AnyDesk: Time for Password Reset Security Breach Requires Action Now

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AnyDesk Urges Password Change Amid Security Breach


  • Remote desktop software maker, AnyDesk, has experienced a security breach where hackers were able to access source code and private code signing keys.
  • The company responded to the breach by revoking all security-related certificates and passwords, and plans to issue a new code signing certificate.
  • AnyDesk is urging users to change their passwords and download the latest version of the software.

AnyDesk Urges Password Change Amid Security Breach

AnyDesk, a remote desktop software maker, has reportedly become a victim of a cyberattack that compromised its production systems, allegedly allowing hackers to access source code and private code signing keys. The company experienced a four-day outage from January 29th to February 1st, affecting users’ ability to log in to the AnyDesk client.

The attack was discovered after signs of intrusion were detected on AnyDesk’s product servers. The company activated a response plan in collaboration with cybersecurity firm CrowdStrike. While reports suggest that the attackers stole source code and code signing certificates, AnyDesk has not confirmed this. However, they have confirmed that the incident was not a ransomware attack.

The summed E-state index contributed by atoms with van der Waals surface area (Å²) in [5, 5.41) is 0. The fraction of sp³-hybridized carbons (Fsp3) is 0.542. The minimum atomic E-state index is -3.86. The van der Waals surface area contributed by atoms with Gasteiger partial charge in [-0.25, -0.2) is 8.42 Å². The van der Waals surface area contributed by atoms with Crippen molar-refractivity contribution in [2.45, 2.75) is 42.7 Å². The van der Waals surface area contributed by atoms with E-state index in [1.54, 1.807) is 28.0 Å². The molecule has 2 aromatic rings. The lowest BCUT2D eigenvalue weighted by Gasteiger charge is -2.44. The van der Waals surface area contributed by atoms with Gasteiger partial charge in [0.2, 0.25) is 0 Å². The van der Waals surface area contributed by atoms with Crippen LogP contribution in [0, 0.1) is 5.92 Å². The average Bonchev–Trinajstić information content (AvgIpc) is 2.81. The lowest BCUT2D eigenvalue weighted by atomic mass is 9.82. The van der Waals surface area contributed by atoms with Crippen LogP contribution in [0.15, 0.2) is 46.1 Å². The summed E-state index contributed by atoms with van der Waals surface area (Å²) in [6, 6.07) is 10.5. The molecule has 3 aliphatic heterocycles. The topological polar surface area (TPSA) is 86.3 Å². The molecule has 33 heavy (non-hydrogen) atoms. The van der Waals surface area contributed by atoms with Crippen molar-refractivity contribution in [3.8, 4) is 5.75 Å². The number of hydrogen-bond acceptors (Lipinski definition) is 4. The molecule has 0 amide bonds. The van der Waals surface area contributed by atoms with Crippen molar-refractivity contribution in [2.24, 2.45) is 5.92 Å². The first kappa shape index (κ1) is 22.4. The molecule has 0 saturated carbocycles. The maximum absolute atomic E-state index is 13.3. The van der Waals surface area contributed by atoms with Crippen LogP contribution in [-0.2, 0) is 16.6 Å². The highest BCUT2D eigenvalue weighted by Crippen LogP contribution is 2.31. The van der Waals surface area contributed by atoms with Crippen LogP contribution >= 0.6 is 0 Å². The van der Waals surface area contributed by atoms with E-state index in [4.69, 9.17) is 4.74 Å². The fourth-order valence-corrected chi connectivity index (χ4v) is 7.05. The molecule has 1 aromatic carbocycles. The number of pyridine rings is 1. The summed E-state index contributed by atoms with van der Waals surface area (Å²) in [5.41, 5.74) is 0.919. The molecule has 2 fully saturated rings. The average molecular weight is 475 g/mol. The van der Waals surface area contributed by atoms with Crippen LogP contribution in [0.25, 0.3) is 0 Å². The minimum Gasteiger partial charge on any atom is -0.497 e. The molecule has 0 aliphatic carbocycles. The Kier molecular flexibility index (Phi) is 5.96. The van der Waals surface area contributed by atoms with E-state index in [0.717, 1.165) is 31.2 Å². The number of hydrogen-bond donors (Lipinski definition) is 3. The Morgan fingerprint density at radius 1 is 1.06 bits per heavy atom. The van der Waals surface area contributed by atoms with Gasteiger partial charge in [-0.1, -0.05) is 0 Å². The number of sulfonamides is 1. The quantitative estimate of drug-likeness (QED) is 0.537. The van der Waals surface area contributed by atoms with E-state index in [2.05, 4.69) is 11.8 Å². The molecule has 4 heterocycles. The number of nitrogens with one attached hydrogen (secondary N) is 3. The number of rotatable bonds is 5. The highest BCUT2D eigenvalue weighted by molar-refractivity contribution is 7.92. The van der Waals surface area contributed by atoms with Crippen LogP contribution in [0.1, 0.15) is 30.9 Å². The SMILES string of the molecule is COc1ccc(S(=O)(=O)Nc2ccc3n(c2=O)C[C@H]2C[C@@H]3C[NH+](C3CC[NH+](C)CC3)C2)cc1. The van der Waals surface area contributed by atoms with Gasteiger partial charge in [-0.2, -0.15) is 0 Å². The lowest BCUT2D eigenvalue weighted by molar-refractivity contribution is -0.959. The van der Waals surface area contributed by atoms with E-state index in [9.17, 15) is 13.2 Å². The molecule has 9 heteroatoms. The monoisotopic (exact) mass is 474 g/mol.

In response to the breach, AnyDesk revoked all security-related certificates and systems, replacing or remediating its systems. The company also revoked all passwords for its web portal as a precautionary measure and notified relevant authorities. AnyDesk assured users that their end-user systems were not affected and that their security tokens and passwords were not stored in their systems. However, they recommended that users change their passwords if the same credentials are used elsewhere.

AnyDesk is a popular remote access solution for enterprise users, with over 170,000 customers, including high-profile firms like Amedes, AutoForm Engineering, LG Electronics, Comcast, NVIDIA, 7-Eleven, Siemens, MIT, Samsung Electronics, Spidercam, Thales, and the United Nations. Its wide reach and remote accessibility make it a target for threat actors looking to gain persistent access to breached devices and networks.

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